motorboat, powerboat - a boat propelled by an internal-combustion engine
sailing ship, sailing vessel - a vessel that is powered by the wind; often having several masts
ship - a vessel that carries passengers or freight
steering mechanism, steering system - a mechanism by which something is steered (especially a motor vehicle)
towboat, tugboat, tug, tower - a powerful small boat designed to pull or push larger ships
wheel - a circular helm to control the rudder of a vessel
2.helm - a position of leadership; "the President is at the helm of the Ship of State"
leadership, leading - the activity of leading; "his leadership inspired the team"
Verb1.helm - be at or take the helm of; "helm the ship"
channelise, channelize, guide, maneuver, steer, manoeuver, manoeuvre, point, head, direct - direct the course; determine the direction of travelling

helm

noun (Nautical) tiller, wheel, rudder, steering gear I got into our dinghy while Willis took the helm.
at the helm in charge, in control, in command, directing, at the wheel, in the saddle, in the driving seat He has been at the helm of Lonrho for 31 years.
Translations
مِقْوَد، زمام الأمور
kormidlo
ror
stÿri
stūrestūresrats
dümen yekesi

helm

[helm] N (Naut) → timón m
to be at the helm (lit, fig) → estar al timón

helm

[ˈhɛlm] n
[ship] → barre f
to be at the helm [organization] → être à la barre

helm

n
(Naut) → Ruder nt, → Steuer nt; to be at the helm (lit, fig)am Ruder sein
(obs, = helmet) → Helm m

helm

[hɛlm] n (Naut) → timone m
to be at the helm (fig) → essere al comando

helm

(helm) noun
the wheel or handle by which a ship is steered. He asked me to take the helm (= steer the ship).
ˈhelmsman (ˈhelmz-) noun
a person who steers a ship.
References in classic literature ?
Up with the jib, reef the tops'l halliards, helm hard alee, and man the guns
he intensely whispered, seizing the helm -- gripe your oars, and clutch your souls, now
Sir Gareth heard him, and he gat a great spear, and so they encountered together, and there the prince brake his spear; but Sir Gareth smote him upon the left side of the helm, that he reeled here and there, and he had fallen down had not his men recovered him.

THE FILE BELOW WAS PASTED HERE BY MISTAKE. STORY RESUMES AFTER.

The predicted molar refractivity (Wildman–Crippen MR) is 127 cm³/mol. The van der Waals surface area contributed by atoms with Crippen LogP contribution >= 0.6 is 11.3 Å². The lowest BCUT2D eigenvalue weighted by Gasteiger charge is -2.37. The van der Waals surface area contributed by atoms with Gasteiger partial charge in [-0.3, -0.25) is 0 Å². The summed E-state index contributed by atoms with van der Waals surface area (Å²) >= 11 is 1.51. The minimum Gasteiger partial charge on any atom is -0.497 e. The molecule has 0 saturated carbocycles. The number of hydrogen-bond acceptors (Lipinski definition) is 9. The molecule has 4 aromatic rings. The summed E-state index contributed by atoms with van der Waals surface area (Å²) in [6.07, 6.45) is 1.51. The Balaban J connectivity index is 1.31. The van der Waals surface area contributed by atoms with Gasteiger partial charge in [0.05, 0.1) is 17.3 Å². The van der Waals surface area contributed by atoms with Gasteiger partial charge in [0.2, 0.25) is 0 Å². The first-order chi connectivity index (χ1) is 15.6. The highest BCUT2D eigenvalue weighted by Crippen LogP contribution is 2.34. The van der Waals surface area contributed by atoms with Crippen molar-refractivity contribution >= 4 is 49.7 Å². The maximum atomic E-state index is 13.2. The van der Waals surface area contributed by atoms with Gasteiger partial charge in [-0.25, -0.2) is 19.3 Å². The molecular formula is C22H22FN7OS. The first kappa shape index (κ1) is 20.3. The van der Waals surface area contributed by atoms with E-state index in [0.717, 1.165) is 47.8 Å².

Knights, with a long retinue of their squires, In gaudy liveries march and quaint attires; One laced the helm, another held the lance, A third the shining buckler did advance.
The man at the helm was watching the luff of the sail and whistling away gently to himself, and that was the only sound excepting the swish of the sea against the bows and around the sides of the ship.
We reefed the fore-sail and set him, and hauled aft the fore-sheet; the helm was hard a-weather.
But, as good seldom or never comes pure and unmixed, without being attended or followed by some disturbing evil that gives a shock to it, our fortune, or perhaps the curses which the Moor had hurled at his daughter (for whatever kind of father they may come from these are always to be dreaded), brought it about that when we were now in mid-sea, and the night about three hours spent, as we were running with all sail set and oars lashed, for the favouring breeze saved us the trouble of using them, we saw by the light of the moon, which shone brilliantly, a square-rigged vessel in full sail close to us, luffing up and standing across our course, and so close that we had to strike sail to avoid running foul of her, while they too put the helm hard up to let us pass.
Now, Sir Knight," quoth he, "put off your sword and helm and such other war-gear as it pleases you, and help me lay this table, for I am passing hungry.
Enlightened statesmen will not always be at the helm.
The searchlight followed her, and a shudder ran through all who saw her, for lashed to the helm was a corpse, with drooping head, which swung horribly to and fro at each motion of the ship.
If in three days the monster did not appear, the man at the helm should give three turns of the wheel, and the Abraham Lincoln would make for the European seas.
You see," said Dantes, quitting the helm, "I shall be of some use to you, at least during the voyage.